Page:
A critique of Powell, Woods, and Murphy on the 1920–1921 depression

A critique of Powell, Woods, and Murphy on the 1920–1921 depression A series of recent reviews of the depression of 1920–1921 by Austrian School and libertarian economists have argued that the downturn demonstrates the poverty of Keynesian policy recommendations. However, these writers misrepresent important characteristics of the 1920–1921 downturn, understating the actions of the Federal Reserve and overestimating the relevance of the Harding administration’s fiscal policy. They also engage a caricatured version of Keynesian theory and policy, which ignores Keynes’s views on the efficacy of nominal wage reductions and the preconditions for monetary and fiscal intervention. This paper argues that the government’s response to the 1920–1921 depression was consistent with Keynesian recommendations. It offers suggestions for when Austrian School and Keynesian economics share common ground and argues that the two schools come into conflict primarily in downturns where nominal interest rates are low and demand is depressed. Neither of these conditions held true in the 1920–1921 depression. http://www.deepdyve.com/assets/images/DeepDyve-Logo-lg.png The Review of Austrian Economics Springer Journals

A critique of Powell, Woods, and Murphy on the 1920–1921 depression

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Publisher
Springer US
Copyright
Copyright © 2010 by Springer Science+Business Media, LLC
Subject
Economics; Public Finance; Political Science; History of Economic Thought/Methodology
ISSN
0889-3047
eISSN
1573-7128
D.O.I.
10.1007/s11138-010-0131-3
Publisher site
See Article on Publisher Site

Abstract

A series of recent reviews of the depression of 1920–1921 by Austrian School and libertarian economists have argued that the downturn demonstrates the poverty of Keynesian policy recommendations. However, these writers misrepresent important characteristics of the 1920–1921 downturn, understating the actions of the Federal Reserve and overestimating the relevance of the Harding administration’s fiscal policy. They also engage a caricatured version of Keynesian theory and policy, which ignores Keynes’s views on the efficacy of nominal wage reductions and the preconditions for monetary and fiscal intervention. This paper argues that the government’s response to the 1920–1921 depression was consistent with Keynesian recommendations. It offers suggestions for when Austrian School and Keynesian economics share common ground and argues that the two schools come into conflict primarily in downturns where nominal interest rates are low and demand is depressed. Neither of these conditions held true in the 1920–1921 depression.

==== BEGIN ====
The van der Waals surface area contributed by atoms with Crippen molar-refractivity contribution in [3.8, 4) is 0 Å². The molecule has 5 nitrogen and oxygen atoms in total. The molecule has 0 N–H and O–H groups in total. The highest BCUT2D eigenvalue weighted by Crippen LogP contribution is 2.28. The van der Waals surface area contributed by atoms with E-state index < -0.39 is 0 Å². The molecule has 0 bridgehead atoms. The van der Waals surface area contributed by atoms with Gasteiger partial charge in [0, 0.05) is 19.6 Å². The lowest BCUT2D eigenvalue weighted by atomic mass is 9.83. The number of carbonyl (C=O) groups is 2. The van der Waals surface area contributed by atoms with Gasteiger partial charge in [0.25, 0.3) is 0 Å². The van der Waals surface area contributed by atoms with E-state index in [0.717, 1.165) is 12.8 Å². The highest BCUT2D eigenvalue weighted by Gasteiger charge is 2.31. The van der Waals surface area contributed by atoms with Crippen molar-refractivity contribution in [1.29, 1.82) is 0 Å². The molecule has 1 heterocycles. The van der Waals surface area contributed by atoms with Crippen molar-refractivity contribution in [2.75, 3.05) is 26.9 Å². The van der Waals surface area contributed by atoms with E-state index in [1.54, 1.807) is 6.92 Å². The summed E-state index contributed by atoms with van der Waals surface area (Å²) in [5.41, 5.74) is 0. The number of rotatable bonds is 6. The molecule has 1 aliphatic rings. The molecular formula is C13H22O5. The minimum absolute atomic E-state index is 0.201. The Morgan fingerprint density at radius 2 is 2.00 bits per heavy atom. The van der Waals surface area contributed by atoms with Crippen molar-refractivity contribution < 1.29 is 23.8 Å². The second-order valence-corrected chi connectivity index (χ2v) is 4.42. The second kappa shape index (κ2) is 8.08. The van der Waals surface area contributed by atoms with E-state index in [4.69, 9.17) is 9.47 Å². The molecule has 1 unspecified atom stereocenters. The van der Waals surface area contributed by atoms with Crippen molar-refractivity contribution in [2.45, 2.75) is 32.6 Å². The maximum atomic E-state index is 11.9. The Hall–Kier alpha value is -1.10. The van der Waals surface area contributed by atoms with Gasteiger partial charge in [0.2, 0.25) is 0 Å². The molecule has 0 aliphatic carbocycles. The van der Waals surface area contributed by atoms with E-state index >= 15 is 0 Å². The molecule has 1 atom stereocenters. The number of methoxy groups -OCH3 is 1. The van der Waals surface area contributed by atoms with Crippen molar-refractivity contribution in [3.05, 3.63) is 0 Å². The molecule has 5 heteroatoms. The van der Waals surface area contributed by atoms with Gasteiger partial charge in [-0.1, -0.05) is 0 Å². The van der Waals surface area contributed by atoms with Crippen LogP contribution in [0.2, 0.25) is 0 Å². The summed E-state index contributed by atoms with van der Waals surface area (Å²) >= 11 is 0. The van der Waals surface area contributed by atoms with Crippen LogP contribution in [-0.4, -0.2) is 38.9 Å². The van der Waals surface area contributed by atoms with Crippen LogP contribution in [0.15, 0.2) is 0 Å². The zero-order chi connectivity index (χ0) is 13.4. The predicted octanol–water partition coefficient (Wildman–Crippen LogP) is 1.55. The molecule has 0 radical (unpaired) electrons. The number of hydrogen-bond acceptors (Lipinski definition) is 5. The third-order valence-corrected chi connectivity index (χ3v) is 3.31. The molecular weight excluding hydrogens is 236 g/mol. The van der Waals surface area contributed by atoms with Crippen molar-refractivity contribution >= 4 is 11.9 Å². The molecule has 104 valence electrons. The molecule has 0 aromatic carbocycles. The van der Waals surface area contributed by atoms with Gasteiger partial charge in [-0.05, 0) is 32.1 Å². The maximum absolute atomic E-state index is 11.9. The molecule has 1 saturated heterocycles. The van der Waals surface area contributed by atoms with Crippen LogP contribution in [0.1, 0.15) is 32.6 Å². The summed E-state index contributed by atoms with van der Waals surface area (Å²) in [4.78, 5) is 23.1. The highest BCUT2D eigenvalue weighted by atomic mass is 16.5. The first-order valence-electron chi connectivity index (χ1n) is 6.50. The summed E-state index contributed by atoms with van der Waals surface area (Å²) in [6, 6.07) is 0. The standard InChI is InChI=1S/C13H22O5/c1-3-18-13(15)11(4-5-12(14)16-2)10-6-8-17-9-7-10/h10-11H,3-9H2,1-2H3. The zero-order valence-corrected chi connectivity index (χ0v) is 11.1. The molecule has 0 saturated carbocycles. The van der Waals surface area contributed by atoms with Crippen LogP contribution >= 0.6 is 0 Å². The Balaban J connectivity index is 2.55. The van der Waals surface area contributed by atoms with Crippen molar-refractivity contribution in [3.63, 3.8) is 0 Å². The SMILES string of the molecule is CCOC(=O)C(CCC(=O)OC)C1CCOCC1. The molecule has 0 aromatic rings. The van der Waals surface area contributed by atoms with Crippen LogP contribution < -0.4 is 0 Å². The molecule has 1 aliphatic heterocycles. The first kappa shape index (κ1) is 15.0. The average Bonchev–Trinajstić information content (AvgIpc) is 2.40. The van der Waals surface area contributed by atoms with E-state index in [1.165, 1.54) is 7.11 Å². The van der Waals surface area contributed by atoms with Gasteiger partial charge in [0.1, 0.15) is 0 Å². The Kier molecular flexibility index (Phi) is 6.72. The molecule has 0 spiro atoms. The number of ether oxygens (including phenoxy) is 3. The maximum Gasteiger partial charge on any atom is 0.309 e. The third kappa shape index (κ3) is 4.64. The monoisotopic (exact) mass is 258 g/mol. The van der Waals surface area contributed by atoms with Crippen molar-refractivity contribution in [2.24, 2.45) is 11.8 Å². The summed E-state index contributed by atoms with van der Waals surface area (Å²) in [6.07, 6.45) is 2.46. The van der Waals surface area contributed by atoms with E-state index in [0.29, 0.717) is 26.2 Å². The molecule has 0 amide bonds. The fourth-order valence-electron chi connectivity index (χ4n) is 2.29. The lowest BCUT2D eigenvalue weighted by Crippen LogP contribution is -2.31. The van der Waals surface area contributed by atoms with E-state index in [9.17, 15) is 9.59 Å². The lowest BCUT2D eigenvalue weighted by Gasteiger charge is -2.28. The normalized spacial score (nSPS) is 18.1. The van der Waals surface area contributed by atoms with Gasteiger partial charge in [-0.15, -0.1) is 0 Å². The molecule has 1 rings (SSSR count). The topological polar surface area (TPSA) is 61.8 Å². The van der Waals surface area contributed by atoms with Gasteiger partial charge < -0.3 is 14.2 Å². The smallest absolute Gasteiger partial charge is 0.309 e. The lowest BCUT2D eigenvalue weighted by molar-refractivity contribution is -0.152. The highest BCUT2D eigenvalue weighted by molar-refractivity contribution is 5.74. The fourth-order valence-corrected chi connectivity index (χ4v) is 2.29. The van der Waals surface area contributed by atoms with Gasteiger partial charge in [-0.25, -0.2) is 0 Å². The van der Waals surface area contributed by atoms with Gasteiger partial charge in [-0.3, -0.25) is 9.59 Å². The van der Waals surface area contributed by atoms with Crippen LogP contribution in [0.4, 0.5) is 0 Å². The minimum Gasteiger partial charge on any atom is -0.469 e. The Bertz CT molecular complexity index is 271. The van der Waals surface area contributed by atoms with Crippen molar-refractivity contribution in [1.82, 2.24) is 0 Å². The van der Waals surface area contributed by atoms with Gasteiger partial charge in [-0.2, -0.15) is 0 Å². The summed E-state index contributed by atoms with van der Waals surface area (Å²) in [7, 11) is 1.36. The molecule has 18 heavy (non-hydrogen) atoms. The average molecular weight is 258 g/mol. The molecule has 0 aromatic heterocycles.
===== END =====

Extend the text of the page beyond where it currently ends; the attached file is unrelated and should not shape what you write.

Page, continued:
Journal

The Review of Austrian EconomicsSpringer Journals

Published: Oct 28, 2010

References

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